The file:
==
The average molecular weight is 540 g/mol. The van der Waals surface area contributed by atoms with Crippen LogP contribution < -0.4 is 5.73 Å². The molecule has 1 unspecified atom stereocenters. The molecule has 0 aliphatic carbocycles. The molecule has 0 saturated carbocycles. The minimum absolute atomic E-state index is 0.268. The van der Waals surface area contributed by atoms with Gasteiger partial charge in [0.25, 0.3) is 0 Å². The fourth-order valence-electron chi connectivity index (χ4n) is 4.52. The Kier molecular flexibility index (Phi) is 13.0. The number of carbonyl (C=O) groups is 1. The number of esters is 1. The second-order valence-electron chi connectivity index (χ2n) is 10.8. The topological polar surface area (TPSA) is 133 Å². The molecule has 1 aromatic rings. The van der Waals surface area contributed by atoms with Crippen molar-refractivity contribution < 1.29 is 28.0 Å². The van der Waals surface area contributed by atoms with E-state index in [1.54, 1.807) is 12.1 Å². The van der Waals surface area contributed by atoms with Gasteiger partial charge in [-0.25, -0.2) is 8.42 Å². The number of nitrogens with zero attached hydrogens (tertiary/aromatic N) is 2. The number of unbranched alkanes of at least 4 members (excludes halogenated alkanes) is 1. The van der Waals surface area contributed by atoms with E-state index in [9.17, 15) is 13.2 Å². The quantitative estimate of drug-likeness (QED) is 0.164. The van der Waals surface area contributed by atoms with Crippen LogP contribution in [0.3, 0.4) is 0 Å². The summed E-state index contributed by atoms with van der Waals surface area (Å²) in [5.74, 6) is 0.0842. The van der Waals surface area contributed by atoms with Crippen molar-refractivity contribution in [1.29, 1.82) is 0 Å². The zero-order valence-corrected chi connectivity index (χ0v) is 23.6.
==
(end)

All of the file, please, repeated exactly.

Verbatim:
The average molecular weight is 540 g/mol. The van der Waals surface area contributed by atoms with Crippen LogP contribution < -0.4 is 5.73 Å². The molecule has 1 unspecified atom stereocenters. The molecule has 0 aliphatic carbocycles. The molecule has 0 saturated carbocycles. The minimum absolute atomic E-state index is 0.268. The van der Waals surface area contributed by atoms with Gasteiger partial charge in [0.25, 0.3) is 0 Å². The fourth-order valence-electron chi connectivity index (χ4n) is 4.52. The Kier molecular flexibility index (Phi) is 13.0. The number of carbonyl (C=O) groups is 1. The number of esters is 1. The second-order valence-electron chi connectivity index (χ2n) is 10.8. The topological polar surface area (TPSA) is 133 Å². The molecule has 1 aromatic rings. The van der Waals surface area contributed by atoms with Crippen molar-refractivity contribution < 1.29 is 28.0 Å². The van der Waals surface area contributed by atoms with E-state index in [1.54, 1.807) is 12.1 Å². The van der Waals surface area contributed by atoms with Gasteiger partial charge in [-0.25, -0.2) is 8.42 Å². The number of nitrogens with zero attached hydrogens (tertiary/aromatic N) is 2. The number of unbranched alkanes of at least 4 members (excludes halogenated alkanes) is 1. The van der Waals surface area contributed by atoms with E-state index in [9.17, 15) is 13.2 Å². The quantitative estimate of drug-likeness (QED) is 0.164. The van der Waals surface area contributed by atoms with Crippen LogP contribution in [0.3, 0.4) is 0 Å². The summed E-state index contributed by atoms with van der Waals surface area (Å²) in [5.74, 6) is 0.0842. The van der Waals surface area contributed by atoms with Crippen molar-refractivity contribution in [1.29, 1.82) is 0 Å². The zero-order valence-corrected chi connectivity index (χ0v) is 23.6.